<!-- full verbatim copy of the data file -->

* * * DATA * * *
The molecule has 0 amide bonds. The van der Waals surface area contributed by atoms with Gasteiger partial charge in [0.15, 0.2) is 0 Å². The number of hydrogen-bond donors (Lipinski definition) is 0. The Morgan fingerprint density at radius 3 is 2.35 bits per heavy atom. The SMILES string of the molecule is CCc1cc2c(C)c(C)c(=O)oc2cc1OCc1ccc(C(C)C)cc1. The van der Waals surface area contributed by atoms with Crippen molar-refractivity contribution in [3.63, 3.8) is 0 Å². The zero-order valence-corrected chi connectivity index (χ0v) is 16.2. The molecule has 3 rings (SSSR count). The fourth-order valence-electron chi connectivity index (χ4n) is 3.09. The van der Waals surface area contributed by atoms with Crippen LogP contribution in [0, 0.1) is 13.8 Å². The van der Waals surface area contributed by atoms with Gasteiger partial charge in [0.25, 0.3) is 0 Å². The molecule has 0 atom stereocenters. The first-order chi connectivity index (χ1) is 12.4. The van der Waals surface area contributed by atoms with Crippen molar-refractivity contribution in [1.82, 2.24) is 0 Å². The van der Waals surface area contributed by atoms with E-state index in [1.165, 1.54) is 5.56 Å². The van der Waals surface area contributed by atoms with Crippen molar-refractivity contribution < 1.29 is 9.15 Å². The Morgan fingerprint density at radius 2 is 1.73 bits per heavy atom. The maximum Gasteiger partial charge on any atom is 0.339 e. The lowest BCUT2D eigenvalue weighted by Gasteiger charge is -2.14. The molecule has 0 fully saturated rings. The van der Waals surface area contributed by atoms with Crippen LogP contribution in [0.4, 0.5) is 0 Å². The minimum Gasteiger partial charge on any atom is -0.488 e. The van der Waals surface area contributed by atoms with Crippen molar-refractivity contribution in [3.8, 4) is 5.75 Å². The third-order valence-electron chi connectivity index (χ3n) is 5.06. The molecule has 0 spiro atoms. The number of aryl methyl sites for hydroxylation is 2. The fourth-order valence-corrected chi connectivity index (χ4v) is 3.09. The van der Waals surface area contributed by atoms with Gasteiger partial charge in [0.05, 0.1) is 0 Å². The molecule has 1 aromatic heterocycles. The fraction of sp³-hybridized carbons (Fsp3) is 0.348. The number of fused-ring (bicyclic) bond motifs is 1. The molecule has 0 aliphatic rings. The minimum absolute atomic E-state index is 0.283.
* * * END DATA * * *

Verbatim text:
The molecule has 0 amide bonds. The van der Waals surface area contributed by atoms with Gasteiger partial charge in [0.15, 0.2) is 0 Å². The number of hydrogen-bond donors (Lipinski definition) is 0. The Morgan fingerprint density at radius 3 is 2.35 bits per heavy atom. The SMILES string of the molecule is CCc1cc2c(C)c(C)c(=O)oc2cc1OCc1ccc(C(C)C)cc1. The van der Waals surface area contributed by atoms with Crippen molar-refractivity contribution in [3.63, 3.8) is 0 Å². The zero-order valence-corrected chi connectivity index (χ0v) is 16.2. The molecule has 3 rings (SSSR count). The fourth-order valence-electron chi connectivity index (χ4n) is 3.09. The van der Waals surface area contributed by atoms with Crippen LogP contribution in [0, 0.1) is 13.8 Å². The van der Waals surface area contributed by atoms with Gasteiger partial charge in [0.25, 0.3) is 0 Å². The molecule has 0 atom stereocenters. The first-order chi connectivity index (χ1) is 12.4. The van der Waals surface area contributed by atoms with Crippen molar-refractivity contribution in [1.82, 2.24) is 0 Å². The van der Waals surface area contributed by atoms with E-state index in [1.165, 1.54) is 5.56 Å². The van der Waals surface area contributed by atoms with Crippen molar-refractivity contribution < 1.29 is 9.15 Å². The Morgan fingerprint density at radius 2 is 1.73 bits per heavy atom. The maximum Gasteiger partial charge on any atom is 0.339 e. The lowest BCUT2D eigenvalue weighted by Gasteiger charge is -2.14. The molecule has 0 fully saturated rings. The van der Waals surface area contributed by atoms with Crippen LogP contribution in [0.4, 0.5) is 0 Å². The minimum Gasteiger partial charge on any atom is -0.488 e. The van der Waals surface area contributed by atoms with Crippen molar-refractivity contribution in [3.8, 4) is 5.75 Å². The third-order valence-electron chi connectivity index (χ3n) is 5.06. The molecule has 0 spiro atoms. The number of aryl methyl sites for hydroxylation is 2. The fourth-order valence-corrected chi connectivity index (χ4v) is 3.09. The van der Waals surface area contributed by atoms with Gasteiger partial charge in [0.05, 0.1) is 0 Å². The molecule has 1 aromatic heterocycles. The fraction of sp³-hybridized carbons (Fsp3) is 0.348. The number of fused-ring (bicyclic) bond motifs is 1. The molecule has 0 aliphatic rings. The minimum absolute atomic E-state index is 0.283.